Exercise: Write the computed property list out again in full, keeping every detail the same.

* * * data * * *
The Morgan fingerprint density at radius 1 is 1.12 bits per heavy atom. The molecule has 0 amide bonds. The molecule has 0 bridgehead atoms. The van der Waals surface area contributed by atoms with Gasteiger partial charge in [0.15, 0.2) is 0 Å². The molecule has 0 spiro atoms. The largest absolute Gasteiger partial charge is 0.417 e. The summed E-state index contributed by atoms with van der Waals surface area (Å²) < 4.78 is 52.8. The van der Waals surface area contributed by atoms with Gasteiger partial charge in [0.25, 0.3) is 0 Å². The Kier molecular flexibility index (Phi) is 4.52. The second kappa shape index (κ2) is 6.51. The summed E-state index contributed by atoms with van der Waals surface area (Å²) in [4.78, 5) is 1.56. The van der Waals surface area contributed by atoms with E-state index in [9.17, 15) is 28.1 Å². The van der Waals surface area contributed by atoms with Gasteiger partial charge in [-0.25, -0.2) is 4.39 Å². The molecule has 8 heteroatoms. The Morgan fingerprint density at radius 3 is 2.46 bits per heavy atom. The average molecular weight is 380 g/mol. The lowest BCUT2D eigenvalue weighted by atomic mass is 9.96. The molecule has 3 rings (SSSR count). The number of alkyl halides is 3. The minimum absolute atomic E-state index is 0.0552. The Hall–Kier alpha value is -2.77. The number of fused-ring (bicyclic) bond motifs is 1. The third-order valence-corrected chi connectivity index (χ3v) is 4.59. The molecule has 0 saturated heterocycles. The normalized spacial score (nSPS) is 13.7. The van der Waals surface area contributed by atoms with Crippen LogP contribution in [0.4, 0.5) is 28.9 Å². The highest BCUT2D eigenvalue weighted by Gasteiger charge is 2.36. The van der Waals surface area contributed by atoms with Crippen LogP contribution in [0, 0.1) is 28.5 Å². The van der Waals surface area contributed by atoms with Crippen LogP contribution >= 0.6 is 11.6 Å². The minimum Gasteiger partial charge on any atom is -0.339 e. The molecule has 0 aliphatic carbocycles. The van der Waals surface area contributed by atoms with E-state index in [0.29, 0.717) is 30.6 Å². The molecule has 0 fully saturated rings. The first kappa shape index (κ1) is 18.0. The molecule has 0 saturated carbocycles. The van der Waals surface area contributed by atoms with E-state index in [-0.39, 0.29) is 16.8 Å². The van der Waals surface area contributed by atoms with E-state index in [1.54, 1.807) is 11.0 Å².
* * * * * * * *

The Morgan fingerprint density at radius 1 is 1.12 bits per heavy atom. The molecule has 0 amide bonds. The molecule has 0 bridgehead atoms. The van der Waals surface area contributed by atoms with Gasteiger partial charge in [0.15, 0.2) is 0 Å². The molecule has 0 spiro atoms. The largest absolute Gasteiger partial charge is 0.417 e. The summed E-state index contributed by atoms with van der Waals surface area (Å²) < 4.78 is 52.8. The van der Waals surface area contributed by atoms with Gasteiger partial charge in [0.25, 0.3) is 0 Å². The Kier molecular flexibility index (Phi) is 4.52. The second kappa shape index (κ2) is 6.51. The summed E-state index contributed by atoms with van der Waals surface area (Å²) in [4.78, 5) is 1.56. The van der Waals surface area contributed by atoms with E-state index in [9.17, 15) is 28.1 Å². The van der Waals surface area contributed by atoms with Gasteiger partial charge in [-0.25, -0.2) is 4.39 Å². The molecule has 8 heteroatoms. The Morgan fingerprint density at radius 3 is 2.46 bits per heavy atom. The average molecular weight is 380 g/mol. The lowest BCUT2D eigenvalue weighted by atomic mass is 9.96. The molecule has 3 rings (SSSR count). The number of alkyl halides is 3. The minimum absolute atomic E-state index is 0.0552. The Hall–Kier alpha value is -2.77. The number of fused-ring (bicyclic) bond motifs is 1. The third-order valence-corrected chi connectivity index (χ3v) is 4.59. The molecule has 0 saturated heterocycles. The normalized spacial score (nSPS) is 13.7. The van der Waals surface area contributed by atoms with Crippen LogP contribution in [0.4, 0.5) is 28.9 Å². The highest BCUT2D eigenvalue weighted by Gasteiger charge is 2.36. The van der Waals surface area contributed by atoms with Crippen LogP contribution in [0, 0.1) is 28.5 Å². The van der Waals surface area contributed by atoms with Crippen LogP contribution >= 0.6 is 11.6 Å². The minimum Gasteiger partial charge on any atom is -0.339 e. The molecule has 0 aliphatic carbocycles. The van der Waals surface area contributed by atoms with E-state index in [0.29, 0.717) is 30.6 Å². The molecule has 0 fully saturated rings. The first kappa shape index (κ1) is 18.0. The molecule has 0 saturated carbocycles. The van der Waals surface area contributed by atoms with E-state index in [-0.39, 0.29) is 16.8 Å². The van der Waals surface area contributed by atoms with E-state index in [1.54, 1.807) is 11.0 Å².